The Cottage Smallholder

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Fly. My first Min Pin dog companion

Fly the Min Pn plus friendFly, dashing constant companion and coachman, was my first Min Pin. He was a black and tan, loved motorways and high speed. He was far more intelligent than any other being that I have met to date. I would sometimes turn to find that I was being observed by his black gimlet eyes. On the rare occasions that I pulled the wool over those eyes, and left for an exciting spot without him, he would ignore me when I returned. For days.

Eventually, I’d curl up in his capacious basket. After a while he would creep up and scramble to reach the top. And there he would loll, enjoying the one-upmanship.

Fly was born to be a runaway dog. Out for a walk, he would suddenly put his head down and race for the horizon. Many a day I searched for him for hours, running through the complete gamut of responses, from:
“I will take him to the vet and have him put down. As soon as I catch him.”
To (six hours later). “Perhaps he is caught in a trap. I couldn’t bear it if he was in pain.”

Finally I would give up and return to the car for the tenth time. And there he would be, happily jumping about. Sometimes I was so angry that he was reluctant to get in the car. I would have to open all the doors and step back a good distance. Eventually, he would shrink onto the back seat and grovel all the way home.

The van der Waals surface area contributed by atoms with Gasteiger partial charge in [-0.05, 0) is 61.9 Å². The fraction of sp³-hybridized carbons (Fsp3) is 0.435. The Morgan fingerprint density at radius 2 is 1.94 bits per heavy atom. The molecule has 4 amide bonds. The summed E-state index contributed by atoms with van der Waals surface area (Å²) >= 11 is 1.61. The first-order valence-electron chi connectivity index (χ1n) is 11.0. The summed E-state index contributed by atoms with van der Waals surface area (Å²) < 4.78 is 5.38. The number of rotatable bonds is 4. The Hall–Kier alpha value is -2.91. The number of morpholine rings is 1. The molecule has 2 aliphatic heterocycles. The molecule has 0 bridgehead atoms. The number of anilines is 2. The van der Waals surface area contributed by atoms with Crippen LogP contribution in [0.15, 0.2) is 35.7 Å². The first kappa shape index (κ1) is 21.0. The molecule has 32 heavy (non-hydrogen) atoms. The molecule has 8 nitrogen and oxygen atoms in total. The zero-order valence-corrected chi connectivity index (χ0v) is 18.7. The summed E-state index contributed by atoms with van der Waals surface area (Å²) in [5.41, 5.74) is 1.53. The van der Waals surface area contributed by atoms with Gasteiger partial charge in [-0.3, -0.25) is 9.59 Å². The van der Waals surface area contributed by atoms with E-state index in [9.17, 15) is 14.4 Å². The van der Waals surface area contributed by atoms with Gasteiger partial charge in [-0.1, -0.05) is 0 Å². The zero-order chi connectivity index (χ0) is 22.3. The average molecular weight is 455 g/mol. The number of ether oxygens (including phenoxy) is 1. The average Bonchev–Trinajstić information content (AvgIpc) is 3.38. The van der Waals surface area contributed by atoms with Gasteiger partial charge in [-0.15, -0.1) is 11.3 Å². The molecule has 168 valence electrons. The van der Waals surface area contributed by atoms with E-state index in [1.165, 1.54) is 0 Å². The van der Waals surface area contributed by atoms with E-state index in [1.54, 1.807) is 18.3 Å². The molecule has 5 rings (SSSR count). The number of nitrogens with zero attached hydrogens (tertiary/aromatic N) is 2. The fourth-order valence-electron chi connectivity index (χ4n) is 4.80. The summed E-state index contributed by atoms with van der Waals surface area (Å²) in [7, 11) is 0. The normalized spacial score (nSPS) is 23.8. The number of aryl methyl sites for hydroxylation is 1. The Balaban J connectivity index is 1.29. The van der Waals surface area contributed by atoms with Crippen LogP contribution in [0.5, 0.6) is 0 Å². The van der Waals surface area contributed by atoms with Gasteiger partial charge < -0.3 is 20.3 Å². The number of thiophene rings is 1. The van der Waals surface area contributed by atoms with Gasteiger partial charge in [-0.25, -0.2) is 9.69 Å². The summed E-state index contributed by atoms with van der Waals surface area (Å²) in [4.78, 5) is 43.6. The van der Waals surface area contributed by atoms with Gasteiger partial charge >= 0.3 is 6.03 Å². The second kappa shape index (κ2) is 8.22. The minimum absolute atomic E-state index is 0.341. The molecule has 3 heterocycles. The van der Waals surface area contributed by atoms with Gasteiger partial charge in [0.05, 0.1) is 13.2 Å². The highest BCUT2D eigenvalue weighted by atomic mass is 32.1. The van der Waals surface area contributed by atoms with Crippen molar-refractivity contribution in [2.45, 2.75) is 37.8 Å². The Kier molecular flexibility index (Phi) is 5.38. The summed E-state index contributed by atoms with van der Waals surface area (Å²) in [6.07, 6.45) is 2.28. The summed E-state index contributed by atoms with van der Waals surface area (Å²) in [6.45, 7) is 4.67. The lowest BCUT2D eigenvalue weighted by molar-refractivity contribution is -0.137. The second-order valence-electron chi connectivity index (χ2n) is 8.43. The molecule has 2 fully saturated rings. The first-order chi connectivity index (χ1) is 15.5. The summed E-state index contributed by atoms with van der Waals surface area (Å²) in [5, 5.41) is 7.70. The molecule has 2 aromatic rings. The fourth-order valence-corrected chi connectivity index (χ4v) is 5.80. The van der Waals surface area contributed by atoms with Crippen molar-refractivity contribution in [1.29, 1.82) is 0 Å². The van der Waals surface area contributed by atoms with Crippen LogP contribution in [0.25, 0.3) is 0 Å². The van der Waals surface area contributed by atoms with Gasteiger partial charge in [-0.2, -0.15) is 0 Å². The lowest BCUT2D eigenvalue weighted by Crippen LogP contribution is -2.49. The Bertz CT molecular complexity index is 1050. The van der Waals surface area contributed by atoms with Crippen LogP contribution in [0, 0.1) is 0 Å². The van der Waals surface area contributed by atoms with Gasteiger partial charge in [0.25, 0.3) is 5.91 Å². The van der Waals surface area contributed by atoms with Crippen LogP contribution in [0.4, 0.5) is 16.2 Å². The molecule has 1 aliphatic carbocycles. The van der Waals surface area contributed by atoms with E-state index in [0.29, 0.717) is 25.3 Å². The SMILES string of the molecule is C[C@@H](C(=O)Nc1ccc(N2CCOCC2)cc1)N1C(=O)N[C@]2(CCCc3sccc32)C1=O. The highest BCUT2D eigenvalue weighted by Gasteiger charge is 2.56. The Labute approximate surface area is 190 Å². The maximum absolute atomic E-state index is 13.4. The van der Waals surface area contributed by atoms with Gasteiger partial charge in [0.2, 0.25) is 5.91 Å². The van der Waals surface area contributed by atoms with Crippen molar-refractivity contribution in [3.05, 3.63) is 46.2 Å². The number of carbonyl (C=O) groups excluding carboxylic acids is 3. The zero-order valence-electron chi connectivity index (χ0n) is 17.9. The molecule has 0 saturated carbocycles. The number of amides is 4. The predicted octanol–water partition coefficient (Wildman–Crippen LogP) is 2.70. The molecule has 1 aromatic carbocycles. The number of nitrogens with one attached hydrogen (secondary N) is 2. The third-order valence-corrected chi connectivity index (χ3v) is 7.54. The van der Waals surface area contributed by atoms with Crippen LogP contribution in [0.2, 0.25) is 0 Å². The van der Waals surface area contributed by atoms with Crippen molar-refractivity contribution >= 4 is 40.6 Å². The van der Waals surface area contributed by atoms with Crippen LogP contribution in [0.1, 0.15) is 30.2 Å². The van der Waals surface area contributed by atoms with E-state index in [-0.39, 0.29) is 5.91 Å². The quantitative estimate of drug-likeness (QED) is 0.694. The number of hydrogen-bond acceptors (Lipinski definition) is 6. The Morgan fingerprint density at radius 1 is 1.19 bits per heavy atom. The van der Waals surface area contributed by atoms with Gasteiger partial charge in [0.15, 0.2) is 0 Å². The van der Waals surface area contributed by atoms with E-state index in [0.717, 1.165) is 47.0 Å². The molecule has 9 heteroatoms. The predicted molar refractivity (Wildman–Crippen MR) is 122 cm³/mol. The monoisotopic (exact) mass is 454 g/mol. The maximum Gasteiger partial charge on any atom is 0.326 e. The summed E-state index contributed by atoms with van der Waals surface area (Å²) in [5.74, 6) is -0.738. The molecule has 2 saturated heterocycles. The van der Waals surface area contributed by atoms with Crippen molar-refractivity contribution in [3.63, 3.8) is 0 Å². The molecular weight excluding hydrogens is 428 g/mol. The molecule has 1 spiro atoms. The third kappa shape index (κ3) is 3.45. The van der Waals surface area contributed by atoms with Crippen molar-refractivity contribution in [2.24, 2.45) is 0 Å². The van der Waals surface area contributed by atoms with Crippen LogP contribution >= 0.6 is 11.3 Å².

Returning home, I’d dial the number of the “Boarding School for Delinquent Dogs.” Fly would stare up at me dewy eyed from the floor as I booked him in. For the next month or so he would walk to heel and return when called. The perfect Min Pin. Eventually, I would ring and cancel the course. It was a good school with a long waiting list so they didn’t seem to mind. Gradually our life would slip and slide back until one day when he would put his head down again and disappear.

He never attended the boarding school. He was far too canny. By the time he died, he had a reputation. Danny and I loved him and that fan club had just the two members. Danny held an Irish wake the day he died. A well attended event but I always suspected that the wine was more of a draw than the dog.

Fly had a poor start in life. His beloved mum had died shortly after giving birth. The distraught breeder had kept the pups in a tiny room (with minimal human contact). I was green and innocent when I went to pick him up and had no idea that this treatment would have an adverse impact on his life. I fell in love with Fly the moment that I saw him. But it took years for him to settle down and enjoy this arranged marriage.